The Atlanta Braves broke away from their road losing ways by stealing the series finale from the St. Louis Cardinals on Sunday afternoon, rattling off two ninth-inning runs to walk out of Busch Stadium with a 6-5 win. It was just their second road win in their past 10 attempts. Here are three observations from the game:
Atlanta’s ninth-inning heroes were far from the usual suspects, although the usual suspects certainly had their say in the early going.
Trailing by a run with just three outs remaining on the day, the Braves had to get to work in the final frame … and they got it done with help from the following cast of characters: utility player Ryan Doumit, outfielder Jordan Schafer and, not to be forgotten, Cardinals’ relievers Trevor Rosenthal and Carlos Martinez. Doumit and Schafer held two of the Braves’ worst batting lines entering the game, both producing at or below replacement level, but they delivered quality at-bats against Rosenthal — Doumit taking him into the right field corner for a double and Schafer standing in for an eight-pitch walk that plated the game-tying run.
Martinez would come in to throw a wild pitch against Ramiro Pena (another sub-.300 OBP guy this season) to plate Doumit for the game-winning run.
It was a ragtag spurt to yet another so-so performance from this offense as a whole, but all runs are welcome and any road win is acceptable for this Braves team right now, regardless of how they are packaged. And after Schafer’s plate appearance yielded a bases-loaded free pass to knot the score at 5-5, Doumit was not about to let the opportunity to score a free run slip away.
"Right when it went past (Cardinals catcher Yadier Molina)," Doumit said on when he knew he had a chance to make it home, all while factoring in Busch Stadium’s unique brick backstop. "You gotta take a chance in a situation like that. I got a favorable bounce back there, it didn’t bounce off too hard, but I was going regardless."
It was the first time the Braves offense scored six or more runs in nearly a month, when they scored seven runs against the Mets on April 19. And if it wasn’t for the first "true" comeback for this team of the season — it’s difficult to consider, given the team’s outrageous success in such situations in 2013, that the Braves were 0-17 this season when trailing after seven innings before getting to Rosenthal — the offense would have faced even more questions concerning a lack of productivity top to bottom.
"We’re at the end of this road trip and everybody’s, you know, tired of losing," manager Fredi Gonzalez said. "And we played a grind-out battle royale there at the end. We just kept getting good at-bats, and it’s nice to win this one. It really is. This one will maybe get us going in the right direction. … You’ve gotta give credit to everybody."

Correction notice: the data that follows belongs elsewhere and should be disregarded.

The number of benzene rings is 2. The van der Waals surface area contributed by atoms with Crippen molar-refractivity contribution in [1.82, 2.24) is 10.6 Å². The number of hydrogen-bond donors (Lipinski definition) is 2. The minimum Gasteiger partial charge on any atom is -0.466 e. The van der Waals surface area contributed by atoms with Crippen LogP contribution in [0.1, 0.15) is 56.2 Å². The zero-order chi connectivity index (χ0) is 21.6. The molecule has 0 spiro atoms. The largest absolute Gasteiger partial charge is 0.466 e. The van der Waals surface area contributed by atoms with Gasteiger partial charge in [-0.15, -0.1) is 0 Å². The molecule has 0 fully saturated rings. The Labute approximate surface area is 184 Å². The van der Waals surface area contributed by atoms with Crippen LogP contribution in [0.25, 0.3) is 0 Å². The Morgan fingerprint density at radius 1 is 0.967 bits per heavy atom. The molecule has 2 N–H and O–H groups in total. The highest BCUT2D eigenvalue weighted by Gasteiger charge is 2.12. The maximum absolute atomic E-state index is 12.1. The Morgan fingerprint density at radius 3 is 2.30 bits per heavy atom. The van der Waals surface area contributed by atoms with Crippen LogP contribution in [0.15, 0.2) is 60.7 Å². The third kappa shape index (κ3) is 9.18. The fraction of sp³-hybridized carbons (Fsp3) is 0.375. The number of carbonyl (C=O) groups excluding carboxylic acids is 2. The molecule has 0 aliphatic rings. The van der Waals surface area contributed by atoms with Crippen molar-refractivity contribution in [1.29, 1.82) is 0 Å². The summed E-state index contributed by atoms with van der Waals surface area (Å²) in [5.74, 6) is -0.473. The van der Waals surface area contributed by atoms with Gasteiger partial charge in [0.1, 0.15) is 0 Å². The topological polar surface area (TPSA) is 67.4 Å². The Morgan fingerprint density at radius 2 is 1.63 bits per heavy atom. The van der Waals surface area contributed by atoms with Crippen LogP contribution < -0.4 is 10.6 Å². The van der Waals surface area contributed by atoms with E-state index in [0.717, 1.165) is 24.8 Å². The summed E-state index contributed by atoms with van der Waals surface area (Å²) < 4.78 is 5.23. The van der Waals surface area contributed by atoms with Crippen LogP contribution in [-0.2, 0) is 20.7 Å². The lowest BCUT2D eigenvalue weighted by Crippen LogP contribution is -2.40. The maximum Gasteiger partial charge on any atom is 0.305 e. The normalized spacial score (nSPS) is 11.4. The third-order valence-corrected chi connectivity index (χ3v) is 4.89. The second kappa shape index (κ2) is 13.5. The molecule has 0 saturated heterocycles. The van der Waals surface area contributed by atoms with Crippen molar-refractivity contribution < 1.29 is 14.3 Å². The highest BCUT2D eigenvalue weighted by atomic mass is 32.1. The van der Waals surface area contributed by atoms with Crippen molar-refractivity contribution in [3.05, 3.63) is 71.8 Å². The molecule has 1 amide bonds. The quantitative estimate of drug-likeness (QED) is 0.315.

That credit extends to Schafer on this occasion, too.
The backup outfielder entered the game as an oft-discussed topic given the recent struggles of starter and MLB strikeout leader B.J. Upton, who is stuck in an eye-opening slump at the moment, with many calling for the 27-year-old Schafer to assume the starting role. Those calling for such a drastic move are, of course, ignoring the fact that Schafer is hitting just .115/.207/.192 with insubstantial fielding numbers this season … and that’s after factoring in his two-walk day in St. Louis. That line was even uglier on Sunday morning.
Upton has been up and down this season, but Schafer is not the quick-fix answer to this offense’s riddle — especially not for those who apparently do not believe in statistics calling for him to replace Heyward in the leadoff spot because, you know, he runs fast — no matter how you slice it. And when he lost the ball in the sun for the Cardinals go-ahead run in the seventh inning, things could have gone from bad to worse.
To Schafer’s credit, he hung in for arguably the team’s most important single plate appearance of this difficult road trip, and he took ball No. 4 (although Rosenthal and Cardinals supporters will walk away from the game clamoring for strike three on the borderline low fastball). It was Schafer’s second walk of the day after entering the game with just one free pass in his previous 26 plate appearances this season.
"Baseball gods give you a chance to redeem yourself. And they give him a chance there in that inning to redeem himself, and he did," Gonzalez said. "Great at-bat. Really great at-bat."